Ode to the Sports Car of My 20s

Man I loved that car. It was beautiful. It was fast. It was fun.

File Under: Memoir

I didn’t get rid of my sports car because I was having kids.

When I was 23, I bought a sports car. At the time, it didn’t seem like a totally absurd thing – it wasn’t like I was buying a Porsche or Ferrari. In the course of shopping for a new car – a very reasonable thing – I ended up test driving a Nissan 350z. Silver. Six-speed manual transmission. 287 horsepower. Two seater. Throaty idle, crazy acceleration, big wide tires. And, for better or worse, the whim became mine. I named him “Bruce.”

Man I loved that car. It was beautiful. It was fast. It was fun. But I didn’t give it up because of kids. It was just time. I had long commute in traffic and it wasn’t fun to drive a manual transmission on the 405 in Los Angeles in the middle of rush hour. At least that was my rationale at the time. And, if you look at the timing, that bit of mental gymnastics holds up: I sold my Z in March of 2010 and my first child wasn’t born until May 2011. See? More than a year apart. I could show that timeline to anyone and it would hold up. Clearly it was not a case of guy-sells-sports-car-because-car-seat-won’t-fit.

But as I think about it now, the father of two amazing kids who have changed my life in new, crazy, and wonderful ways I could never have imagined back then, it feels like enough time has passed to admit the truth: it was because of kids. But not because the birth of my son was imminent and it was the practical thing to do, but because it was one of my first steps into what the possibility of fatherhood could hold.

In part, I think I didn’t want to hold a grudge that any actual child of mine had forced me to give up that amazing car. It had to be my choice, not out of desperation or force, but an offering made of my own free will, a gentle nod towards the idea of fatherhood. My wife and I had started talking about the idea of having children, and even as an idea, it would mean that a two seater simply wouldn’t work anymore.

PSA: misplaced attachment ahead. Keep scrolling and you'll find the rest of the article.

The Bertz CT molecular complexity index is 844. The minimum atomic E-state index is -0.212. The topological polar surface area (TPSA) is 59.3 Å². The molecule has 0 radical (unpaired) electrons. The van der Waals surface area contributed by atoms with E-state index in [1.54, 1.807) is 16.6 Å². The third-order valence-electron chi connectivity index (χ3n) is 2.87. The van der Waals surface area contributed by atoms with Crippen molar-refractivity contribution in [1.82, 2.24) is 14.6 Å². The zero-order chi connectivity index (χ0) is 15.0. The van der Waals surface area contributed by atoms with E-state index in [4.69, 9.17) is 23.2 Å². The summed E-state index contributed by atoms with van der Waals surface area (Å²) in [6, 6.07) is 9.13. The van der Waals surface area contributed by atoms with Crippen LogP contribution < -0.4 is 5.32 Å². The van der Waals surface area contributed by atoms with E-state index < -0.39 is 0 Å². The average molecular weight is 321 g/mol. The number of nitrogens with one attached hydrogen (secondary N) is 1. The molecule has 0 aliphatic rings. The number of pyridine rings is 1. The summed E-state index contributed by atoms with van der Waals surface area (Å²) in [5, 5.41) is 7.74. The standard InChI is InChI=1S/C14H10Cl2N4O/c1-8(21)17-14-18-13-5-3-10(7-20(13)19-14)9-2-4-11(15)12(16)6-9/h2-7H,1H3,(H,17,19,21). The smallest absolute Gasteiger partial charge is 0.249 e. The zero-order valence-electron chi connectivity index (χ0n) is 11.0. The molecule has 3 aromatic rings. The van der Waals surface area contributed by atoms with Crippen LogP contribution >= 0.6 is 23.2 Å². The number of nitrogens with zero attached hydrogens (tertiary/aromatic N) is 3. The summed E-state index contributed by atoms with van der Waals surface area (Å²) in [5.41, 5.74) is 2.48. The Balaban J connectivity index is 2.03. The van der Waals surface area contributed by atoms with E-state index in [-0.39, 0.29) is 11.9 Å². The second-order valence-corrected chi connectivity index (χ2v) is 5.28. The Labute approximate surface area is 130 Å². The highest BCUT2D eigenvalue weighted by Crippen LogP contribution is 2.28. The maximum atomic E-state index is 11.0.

And so it was time. I said goodbye to Bruce, bought a Prius (admittedly, it was an exciting prospect to spend half as much money on gas), and continued the conversation about having kids. Eventually, it went from idea to reality, and I don’t know that I’ve ever once regretted that decision or felt like it was any kind of trade off. Although I guess it was; it was trading my life of sometimes selfish, self-centered, and rash choices for a life that was no longer just about me, but about the family that I could create, not forgetting about or losing myself, but carefully considering my role and my choices in a broader context that affected more lives than just my own. And it was totally worth it.

Heath Watenmaker

Heath Watenmaker

Rabbi Heath Watenmaker serves as associate rabbi at Congregation Beth Am in Los Altos Hills, California. In addition to his rabbinical degree, he holds a Masters in Social Work from USC (where he also earned a BA in English) and a Masters in Jewish Communal Service from HUC. Originally from Southern California, Heath and and his wife, Amy, are proud parents of a son, Ilan, and daughter, Cayla.